The girls by the lake were very immature yet hilarious. Even though Henry following the trail of undergarments does necessarily label him a pervert, he was simply doing his job and investigating his surroundings. Henry then began to hunt for the girls using the beer cans they leave everywhere. Despite the navigation nuances, I am enjoying this game so far.


Everything about this game is so intriguing. From the starting screen to the little storyline slides, I was captivated by Henry’s life and I enjoyed how we could kind of control the storyline by deciding what Henry should do in particular situations. The music makes you feel so emotional and peaceful in the very beginning. The sceneries are gorgeous and I learn how to somewhat navigate and explore. The dates fast forward so fast but we get some idea of the background of the couple. Now the music gets more melancholic and depressing. The nude guy in the journal kind of shocked me as well. We could feel sympathy towards Julia as her Alzheimer’s worsens. The lookout tower has a kind of ominous vibe and I got so startled when Delilah’s voice popped out of nowhere. We can kind of see the relationship building between Delilah and Henry.

FREEWRITE: Dear Esther


I agree with the distinctions that Bell makes between Dear Esther and Gone home. Dear Esther encourages us to make sense of the story through literary texts whereas Gone Home is a more engaging game in that it lets us interact with intimate objects in order to piece the story together. Dear Esther is more of a game in which students with a strong literary background can excel, which makes it more of a contextual game than Gone Home. Even the formal texts in Dear Esther depicts a type of writing that is more advanced and professional. I personally like Gone Home in terms of the player’s interaction with the game and the objects within it. Anyone with any degree of common sense is able to piece together some part of the story whether it be about Katie, Sam, or their parents. People with some knowledge of the culture in that particular time era can better understand the game, which makes it more of a historical game. Both games are similar in the way they let the players explore the plot for themselves. Nothing is conveyed all at once.


Gone Home Review

I found it absolutely necessary to play this game in broad daylight in order to avoid the mini heart attacks that would have occurred if I had played this game alone at night. As you can probably tell, I am not a fan of anything that falls into the horror genre. Personally, I did not enjoy eerie music and melancholic environment even though some people may think otherwise. I can see how the creators of the game utilize the background noise, such as the lightning and faint footsteps, to build a sense of anticipation and suspense. I desperately sought a light switch or lamp the second I entered a lightly dimmed room.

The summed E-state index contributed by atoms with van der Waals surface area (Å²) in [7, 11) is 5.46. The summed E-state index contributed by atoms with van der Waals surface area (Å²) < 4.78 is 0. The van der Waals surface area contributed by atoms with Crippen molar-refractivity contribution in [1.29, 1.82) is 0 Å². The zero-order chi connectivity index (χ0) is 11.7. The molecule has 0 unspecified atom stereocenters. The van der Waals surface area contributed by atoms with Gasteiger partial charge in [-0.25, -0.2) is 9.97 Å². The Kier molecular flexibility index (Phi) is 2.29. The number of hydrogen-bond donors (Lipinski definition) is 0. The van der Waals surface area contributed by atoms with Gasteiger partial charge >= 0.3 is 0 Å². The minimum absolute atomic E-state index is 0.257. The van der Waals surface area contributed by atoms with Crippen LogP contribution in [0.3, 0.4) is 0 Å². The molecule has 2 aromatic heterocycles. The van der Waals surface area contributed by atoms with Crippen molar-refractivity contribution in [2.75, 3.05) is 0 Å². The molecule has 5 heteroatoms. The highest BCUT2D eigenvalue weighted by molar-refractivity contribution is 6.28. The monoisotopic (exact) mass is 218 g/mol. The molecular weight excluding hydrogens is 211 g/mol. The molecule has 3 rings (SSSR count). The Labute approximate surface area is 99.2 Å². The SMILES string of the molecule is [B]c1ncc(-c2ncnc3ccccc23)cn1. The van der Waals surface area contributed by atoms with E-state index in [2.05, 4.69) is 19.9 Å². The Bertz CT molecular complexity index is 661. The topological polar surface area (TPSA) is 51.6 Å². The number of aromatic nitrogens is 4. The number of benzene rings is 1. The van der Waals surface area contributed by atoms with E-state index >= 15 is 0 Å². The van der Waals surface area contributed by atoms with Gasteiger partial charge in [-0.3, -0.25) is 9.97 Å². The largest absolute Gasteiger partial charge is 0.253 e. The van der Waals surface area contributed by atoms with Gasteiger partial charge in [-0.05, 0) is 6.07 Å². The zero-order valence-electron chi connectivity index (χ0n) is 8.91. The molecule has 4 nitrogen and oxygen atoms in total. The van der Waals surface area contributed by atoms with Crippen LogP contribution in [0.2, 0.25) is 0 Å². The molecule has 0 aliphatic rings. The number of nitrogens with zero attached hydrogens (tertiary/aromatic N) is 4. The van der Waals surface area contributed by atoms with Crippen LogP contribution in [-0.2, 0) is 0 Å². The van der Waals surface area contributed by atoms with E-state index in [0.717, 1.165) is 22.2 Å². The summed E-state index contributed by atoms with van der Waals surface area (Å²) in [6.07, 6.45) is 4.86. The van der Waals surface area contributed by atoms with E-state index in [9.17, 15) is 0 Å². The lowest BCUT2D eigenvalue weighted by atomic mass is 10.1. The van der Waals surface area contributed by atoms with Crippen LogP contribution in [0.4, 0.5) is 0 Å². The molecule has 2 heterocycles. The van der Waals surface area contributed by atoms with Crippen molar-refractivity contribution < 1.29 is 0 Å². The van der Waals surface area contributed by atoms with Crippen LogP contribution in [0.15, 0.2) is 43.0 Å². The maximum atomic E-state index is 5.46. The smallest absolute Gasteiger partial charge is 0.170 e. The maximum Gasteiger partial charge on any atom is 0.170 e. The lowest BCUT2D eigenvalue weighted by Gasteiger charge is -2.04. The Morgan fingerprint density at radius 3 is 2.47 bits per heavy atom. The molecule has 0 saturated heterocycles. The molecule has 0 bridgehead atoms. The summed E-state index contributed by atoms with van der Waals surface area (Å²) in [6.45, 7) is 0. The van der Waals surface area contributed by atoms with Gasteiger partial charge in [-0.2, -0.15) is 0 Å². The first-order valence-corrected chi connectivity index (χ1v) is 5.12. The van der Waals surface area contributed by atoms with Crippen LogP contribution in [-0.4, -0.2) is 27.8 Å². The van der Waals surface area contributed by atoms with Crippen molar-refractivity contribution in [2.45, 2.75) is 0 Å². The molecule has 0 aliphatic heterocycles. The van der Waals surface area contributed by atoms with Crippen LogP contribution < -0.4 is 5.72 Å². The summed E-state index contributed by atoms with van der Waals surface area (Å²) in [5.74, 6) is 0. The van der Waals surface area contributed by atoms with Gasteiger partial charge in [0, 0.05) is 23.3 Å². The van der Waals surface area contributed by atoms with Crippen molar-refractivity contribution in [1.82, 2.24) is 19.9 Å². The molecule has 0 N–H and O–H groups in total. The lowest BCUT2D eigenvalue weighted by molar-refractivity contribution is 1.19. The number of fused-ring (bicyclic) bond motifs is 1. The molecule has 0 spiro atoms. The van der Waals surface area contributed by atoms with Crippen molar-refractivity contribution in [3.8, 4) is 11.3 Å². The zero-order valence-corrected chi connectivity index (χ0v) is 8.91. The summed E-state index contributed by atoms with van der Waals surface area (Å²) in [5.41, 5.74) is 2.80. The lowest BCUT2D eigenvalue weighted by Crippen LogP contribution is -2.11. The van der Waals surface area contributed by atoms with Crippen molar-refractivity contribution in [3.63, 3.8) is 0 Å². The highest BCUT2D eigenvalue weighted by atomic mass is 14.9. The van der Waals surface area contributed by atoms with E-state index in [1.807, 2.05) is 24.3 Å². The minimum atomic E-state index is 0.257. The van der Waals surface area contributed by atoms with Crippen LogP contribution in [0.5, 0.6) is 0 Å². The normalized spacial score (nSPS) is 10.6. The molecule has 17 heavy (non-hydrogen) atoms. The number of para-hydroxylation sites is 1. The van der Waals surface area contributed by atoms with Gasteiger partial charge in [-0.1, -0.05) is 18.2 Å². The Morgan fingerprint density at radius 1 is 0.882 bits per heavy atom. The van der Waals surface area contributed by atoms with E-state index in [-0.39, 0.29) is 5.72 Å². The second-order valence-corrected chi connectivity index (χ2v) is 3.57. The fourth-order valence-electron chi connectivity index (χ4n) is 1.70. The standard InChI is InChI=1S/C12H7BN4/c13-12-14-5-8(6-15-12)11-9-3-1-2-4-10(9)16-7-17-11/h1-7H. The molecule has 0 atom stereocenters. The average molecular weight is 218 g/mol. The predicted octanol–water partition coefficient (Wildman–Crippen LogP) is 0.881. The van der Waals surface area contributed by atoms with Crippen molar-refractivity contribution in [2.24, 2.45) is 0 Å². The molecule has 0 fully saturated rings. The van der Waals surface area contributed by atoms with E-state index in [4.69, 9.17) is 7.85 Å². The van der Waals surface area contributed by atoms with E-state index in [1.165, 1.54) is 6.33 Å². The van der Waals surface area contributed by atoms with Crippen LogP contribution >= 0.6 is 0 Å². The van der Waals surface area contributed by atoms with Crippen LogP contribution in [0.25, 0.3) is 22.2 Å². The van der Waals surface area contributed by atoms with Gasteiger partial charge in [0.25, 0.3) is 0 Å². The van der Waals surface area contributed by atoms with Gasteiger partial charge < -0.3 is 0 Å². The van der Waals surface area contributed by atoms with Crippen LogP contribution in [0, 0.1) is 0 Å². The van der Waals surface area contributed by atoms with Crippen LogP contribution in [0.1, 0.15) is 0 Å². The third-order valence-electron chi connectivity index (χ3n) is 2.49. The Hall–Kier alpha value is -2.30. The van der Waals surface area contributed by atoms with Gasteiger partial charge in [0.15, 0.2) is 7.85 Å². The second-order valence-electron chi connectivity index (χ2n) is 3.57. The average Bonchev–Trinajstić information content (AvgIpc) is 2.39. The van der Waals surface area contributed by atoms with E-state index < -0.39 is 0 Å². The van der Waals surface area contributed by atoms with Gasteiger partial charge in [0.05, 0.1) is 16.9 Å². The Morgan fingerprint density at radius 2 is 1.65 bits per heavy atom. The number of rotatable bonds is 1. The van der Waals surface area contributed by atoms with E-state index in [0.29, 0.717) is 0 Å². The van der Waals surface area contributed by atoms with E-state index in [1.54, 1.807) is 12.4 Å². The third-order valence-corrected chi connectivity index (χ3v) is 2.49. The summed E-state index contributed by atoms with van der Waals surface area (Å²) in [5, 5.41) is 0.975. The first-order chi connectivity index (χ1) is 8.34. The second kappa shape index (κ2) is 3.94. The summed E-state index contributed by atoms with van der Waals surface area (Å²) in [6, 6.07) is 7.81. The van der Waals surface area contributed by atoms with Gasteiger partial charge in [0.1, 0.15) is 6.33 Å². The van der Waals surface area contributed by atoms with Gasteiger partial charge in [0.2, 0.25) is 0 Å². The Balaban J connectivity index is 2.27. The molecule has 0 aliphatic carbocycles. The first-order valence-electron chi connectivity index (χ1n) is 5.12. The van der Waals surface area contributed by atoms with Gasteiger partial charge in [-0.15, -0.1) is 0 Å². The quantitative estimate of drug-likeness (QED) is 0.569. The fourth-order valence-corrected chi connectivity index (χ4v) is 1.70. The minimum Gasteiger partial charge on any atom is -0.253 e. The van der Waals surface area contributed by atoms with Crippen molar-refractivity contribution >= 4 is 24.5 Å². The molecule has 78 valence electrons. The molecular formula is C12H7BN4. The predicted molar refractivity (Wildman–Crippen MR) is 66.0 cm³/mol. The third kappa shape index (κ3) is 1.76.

In terms of the structure of the game, I enjoyed being able to pick engage with the inanimate objects in the room. Even though most of the things we were able to pick up were completely irrelevant to the game, I still found pleasure in scoping the area and making some sense of the documents, stationary materials, cups, condoms, books and other random items. I felt as if each item played its own part in helping the audience piece together all of the information. We can assume the intimacy between Sam and Lonnie through their scribbled messages and drawings. From Sam’s first meeting with Lonnie to her first kiss with Lonnie, the audience was practically living her journey through her diary entries.Unlike a book, we found pieces of the story and we had to make our own interpretation of what is happening through the accumulation of clues through searching every inch of the house. It excites the audience and stimulates a sense of curiosity that is completely different from a book or movie feeding viewers information. The locker combinations for Sam’s locker and the filing cabinet as well as the key to open the darkroom were clues that the audience had to patiently find in the house. We weren’t watching Katie peace together the information; we were the ones who had to take a course of action.I feel that this gives the audience a more engaging first hand experience rather than a one-sided narrative text.

It was such a unique experience getting to know the characters through a game simulation. Even as minor characters, the mother and father had an interesting storyline as well. We can piece together the story behind the mother’s affair with the ranger and the father’s writing career in shambles. We can also assume that Katie is a very intelligent student whereas Sam seems to be quite the opposite. Through the narratives and little notes in the game, we can tell that she is a rebellious, strong-minded and resilient young woman. However, her diary entries also revealed a more vulnerable and timid side of her. In the late 1900s, someone coming out as homosexual would be unconventional, sometimes even shameful. Her parents were even in denial when she came out to them. Sam even doubted herself at first, but she learned to accept and love who she has become because her love for Lonnie proved stronger than traditional standards.

All in all, this game was definitely the highlight of my week. The excitement and curiosity that grew as I discovered additional information engrossed me until the very end. Homophobia and molestation were definitely touchy subjects at that time period, and it made the game all the more interesting. I enjoyed reading the short messages between Lonnie and Sam as well as hearing Sam’s voice in her journal entries because it added intimacy between the audience and the characters.  The sound of her faint and sorrowful voice in her entries give the audience a sense of sympathy towards her, but in a different way that a book or a movie would do so. When Sam said that her heart was beating faster and faster, I felt as if my heart wanted to do the same. At the end of the game, I felt more of a stronger connection to both Katie and Sam.